The White Mutiny

Following the Indian Mutiny of 1857, it was proposed that British soldiers of the defunct East India Company should become an integral part of the Royal forces. J.M. Brereton describes the troubles that resulted.

On November 1st, 1858, an impressive Durbar was assembled at Allahabad to hear Lord Canning, Governor-General of India, read out the Queen’s Proclamation abolishing the 250-year rule of the East India Company and transferring the government of India direct to the Crown. Among the many sweeping reorganisations envisaged, the transfer of power meant that the soldiers of the three Presidency Armies of Bengal, Madras and Bombay would now be required to make over their allegiance from the defunct ‘John Company’ to the Queen, as in the British Army.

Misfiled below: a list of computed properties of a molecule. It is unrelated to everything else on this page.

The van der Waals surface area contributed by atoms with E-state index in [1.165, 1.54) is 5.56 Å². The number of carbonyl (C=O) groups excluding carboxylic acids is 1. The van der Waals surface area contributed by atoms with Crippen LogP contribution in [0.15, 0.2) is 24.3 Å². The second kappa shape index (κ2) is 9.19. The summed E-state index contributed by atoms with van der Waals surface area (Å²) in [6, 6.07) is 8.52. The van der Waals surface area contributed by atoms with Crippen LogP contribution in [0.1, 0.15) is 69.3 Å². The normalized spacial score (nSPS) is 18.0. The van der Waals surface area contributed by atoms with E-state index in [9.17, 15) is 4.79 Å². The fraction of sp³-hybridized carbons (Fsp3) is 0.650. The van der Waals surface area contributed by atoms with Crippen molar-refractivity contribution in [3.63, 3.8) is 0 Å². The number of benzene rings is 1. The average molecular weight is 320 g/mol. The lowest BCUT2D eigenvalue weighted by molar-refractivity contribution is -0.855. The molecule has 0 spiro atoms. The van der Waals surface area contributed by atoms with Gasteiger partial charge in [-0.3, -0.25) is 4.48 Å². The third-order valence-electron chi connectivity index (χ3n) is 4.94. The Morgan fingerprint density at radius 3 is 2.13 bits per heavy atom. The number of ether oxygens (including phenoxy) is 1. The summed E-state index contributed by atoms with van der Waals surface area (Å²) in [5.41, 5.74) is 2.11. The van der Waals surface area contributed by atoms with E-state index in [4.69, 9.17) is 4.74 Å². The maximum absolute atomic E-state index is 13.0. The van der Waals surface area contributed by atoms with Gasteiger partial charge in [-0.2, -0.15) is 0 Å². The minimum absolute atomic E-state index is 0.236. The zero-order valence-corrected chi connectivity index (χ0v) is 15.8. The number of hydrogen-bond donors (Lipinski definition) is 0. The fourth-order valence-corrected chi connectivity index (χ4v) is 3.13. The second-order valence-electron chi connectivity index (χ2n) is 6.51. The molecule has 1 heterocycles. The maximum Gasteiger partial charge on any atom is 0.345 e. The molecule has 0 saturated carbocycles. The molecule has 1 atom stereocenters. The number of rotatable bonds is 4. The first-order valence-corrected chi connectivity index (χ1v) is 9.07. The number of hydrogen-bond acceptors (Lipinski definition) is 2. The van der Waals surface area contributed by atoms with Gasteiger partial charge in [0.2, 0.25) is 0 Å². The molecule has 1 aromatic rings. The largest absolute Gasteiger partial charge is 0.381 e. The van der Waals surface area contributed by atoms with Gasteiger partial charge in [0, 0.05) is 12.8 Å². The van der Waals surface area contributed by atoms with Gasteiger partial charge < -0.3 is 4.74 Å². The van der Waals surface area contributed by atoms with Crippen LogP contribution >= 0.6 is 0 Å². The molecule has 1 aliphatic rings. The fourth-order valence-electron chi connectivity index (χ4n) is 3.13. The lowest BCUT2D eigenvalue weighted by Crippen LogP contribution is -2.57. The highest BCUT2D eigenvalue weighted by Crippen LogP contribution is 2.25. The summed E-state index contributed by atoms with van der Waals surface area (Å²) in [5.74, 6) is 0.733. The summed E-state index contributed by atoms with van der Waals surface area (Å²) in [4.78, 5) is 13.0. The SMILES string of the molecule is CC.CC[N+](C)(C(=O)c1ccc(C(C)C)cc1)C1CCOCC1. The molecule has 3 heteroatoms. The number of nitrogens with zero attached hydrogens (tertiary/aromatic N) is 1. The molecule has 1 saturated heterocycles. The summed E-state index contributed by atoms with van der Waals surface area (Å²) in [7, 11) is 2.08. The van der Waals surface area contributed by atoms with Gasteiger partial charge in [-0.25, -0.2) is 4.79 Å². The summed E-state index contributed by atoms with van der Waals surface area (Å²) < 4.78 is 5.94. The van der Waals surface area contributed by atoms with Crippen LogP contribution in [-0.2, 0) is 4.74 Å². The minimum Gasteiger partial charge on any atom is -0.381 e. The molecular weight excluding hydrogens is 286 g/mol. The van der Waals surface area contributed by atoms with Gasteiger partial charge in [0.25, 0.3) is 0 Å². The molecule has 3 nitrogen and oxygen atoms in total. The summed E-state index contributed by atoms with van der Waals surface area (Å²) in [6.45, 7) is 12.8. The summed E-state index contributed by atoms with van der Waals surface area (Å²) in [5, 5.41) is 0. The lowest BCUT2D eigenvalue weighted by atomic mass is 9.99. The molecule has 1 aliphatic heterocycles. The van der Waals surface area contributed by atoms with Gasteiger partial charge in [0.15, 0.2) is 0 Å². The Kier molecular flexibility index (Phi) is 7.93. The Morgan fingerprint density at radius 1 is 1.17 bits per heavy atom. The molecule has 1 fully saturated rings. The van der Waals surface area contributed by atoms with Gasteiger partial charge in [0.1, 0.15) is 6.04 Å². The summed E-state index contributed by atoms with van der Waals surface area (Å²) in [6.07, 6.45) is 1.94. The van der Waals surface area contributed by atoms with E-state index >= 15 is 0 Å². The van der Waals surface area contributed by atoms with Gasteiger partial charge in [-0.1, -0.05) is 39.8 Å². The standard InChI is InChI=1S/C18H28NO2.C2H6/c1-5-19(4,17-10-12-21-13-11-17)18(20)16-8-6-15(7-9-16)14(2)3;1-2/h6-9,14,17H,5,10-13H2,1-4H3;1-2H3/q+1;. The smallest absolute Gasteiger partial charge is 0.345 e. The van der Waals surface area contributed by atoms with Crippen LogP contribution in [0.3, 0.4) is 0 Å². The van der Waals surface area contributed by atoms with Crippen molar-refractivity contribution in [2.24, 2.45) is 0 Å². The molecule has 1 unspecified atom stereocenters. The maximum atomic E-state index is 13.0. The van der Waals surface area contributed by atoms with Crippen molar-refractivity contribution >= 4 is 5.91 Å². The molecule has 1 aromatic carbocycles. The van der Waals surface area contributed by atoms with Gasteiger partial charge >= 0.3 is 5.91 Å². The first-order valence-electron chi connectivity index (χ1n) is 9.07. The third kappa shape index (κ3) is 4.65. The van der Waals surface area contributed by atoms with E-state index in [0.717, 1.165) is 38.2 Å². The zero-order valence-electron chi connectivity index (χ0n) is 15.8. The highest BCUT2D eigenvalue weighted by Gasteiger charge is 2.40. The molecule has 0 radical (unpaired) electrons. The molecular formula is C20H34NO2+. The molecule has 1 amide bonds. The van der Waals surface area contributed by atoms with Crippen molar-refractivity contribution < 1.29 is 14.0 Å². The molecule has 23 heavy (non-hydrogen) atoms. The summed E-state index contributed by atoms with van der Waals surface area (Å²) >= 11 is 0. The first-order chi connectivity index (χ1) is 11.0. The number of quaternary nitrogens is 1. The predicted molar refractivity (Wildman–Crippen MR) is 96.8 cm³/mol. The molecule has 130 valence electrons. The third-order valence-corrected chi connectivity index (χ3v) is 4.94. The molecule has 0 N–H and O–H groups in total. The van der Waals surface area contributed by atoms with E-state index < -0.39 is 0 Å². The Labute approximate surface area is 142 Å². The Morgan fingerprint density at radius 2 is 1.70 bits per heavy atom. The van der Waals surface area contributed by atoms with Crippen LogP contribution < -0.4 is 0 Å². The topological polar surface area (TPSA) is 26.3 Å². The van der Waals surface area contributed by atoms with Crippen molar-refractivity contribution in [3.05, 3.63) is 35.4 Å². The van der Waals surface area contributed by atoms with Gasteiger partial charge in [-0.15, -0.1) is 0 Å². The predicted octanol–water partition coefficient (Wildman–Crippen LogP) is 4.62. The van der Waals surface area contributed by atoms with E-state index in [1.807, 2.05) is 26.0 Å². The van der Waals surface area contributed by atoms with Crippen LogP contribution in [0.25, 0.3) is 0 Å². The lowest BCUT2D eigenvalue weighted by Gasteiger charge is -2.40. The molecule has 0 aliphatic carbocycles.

The concourse of troops and Civil officials attending the Durbar included four regiments of Bengal European Cavalry, composed of British rank-and-file, and at the conclusion of his address Lord Canning (now first Viceroy of India) congratulated them on becoming ‘an integral part of the Royal forces’.

His Excellency was, however, a little premature, for the exact terms of the transfer of the Company’s, European units were only then being debated by a Royal Commission, and as he and the British Government were soon to discover, the men themselves were in no mood for felicitations.

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